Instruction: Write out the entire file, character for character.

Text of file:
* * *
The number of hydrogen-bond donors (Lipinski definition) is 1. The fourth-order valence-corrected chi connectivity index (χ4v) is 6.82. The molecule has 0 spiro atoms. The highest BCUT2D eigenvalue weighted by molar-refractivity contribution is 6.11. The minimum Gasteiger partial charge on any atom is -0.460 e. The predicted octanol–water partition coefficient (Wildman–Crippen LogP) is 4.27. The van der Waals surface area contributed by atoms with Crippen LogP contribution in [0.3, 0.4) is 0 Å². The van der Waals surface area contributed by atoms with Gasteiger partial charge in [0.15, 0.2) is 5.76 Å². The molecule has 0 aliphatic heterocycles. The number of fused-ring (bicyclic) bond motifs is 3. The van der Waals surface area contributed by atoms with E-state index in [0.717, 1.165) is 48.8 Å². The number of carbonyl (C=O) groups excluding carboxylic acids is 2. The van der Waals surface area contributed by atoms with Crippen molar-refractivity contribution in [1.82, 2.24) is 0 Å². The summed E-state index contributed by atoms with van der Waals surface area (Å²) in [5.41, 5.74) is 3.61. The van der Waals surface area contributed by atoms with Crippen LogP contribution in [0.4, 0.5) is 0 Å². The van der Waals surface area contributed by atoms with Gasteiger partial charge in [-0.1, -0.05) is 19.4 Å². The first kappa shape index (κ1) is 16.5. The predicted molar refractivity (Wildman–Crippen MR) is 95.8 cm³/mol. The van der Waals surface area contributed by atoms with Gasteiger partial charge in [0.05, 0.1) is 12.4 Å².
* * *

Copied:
The number of hydrogen-bond donors (Lipinski definition) is 1. The fourth-order valence-corrected chi connectivity index (χ4v) is 6.82. The molecule has 0 spiro atoms. The highest BCUT2D eigenvalue weighted by molar-refractivity contribution is 6.11. The minimum Gasteiger partial charge on any atom is -0.460 e. The predicted octanol–water partition coefficient (Wildman–Crippen LogP) is 4.27. The van der Waals surface area contributed by atoms with Crippen LogP contribution in [0.3, 0.4) is 0 Å². The van der Waals surface area contributed by atoms with Gasteiger partial charge in [0.15, 0.2) is 5.76 Å². The molecule has 0 aliphatic heterocycles. The number of fused-ring (bicyclic) bond motifs is 3. The van der Waals surface area contributed by atoms with E-state index in [0.717, 1.165) is 48.8 Å². The number of carbonyl (C=O) groups excluding carboxylic acids is 2. The van der Waals surface area contributed by atoms with Crippen molar-refractivity contribution in [1.82, 2.24) is 0 Å². The summed E-state index contributed by atoms with van der Waals surface area (Å²) in [5.41, 5.74) is 3.61. The van der Waals surface area contributed by atoms with Crippen LogP contribution in [0.4, 0.5) is 0 Å². The van der Waals surface area contributed by atoms with Gasteiger partial charge in [-0.1, -0.05) is 19.4 Å². The first kappa shape index (κ1) is 16.5. The predicted molar refractivity (Wildman–Crippen MR) is 95.8 cm³/mol. The van der Waals surface area contributed by atoms with Gasteiger partial charge in [0.05, 0.1) is 12.4 Å².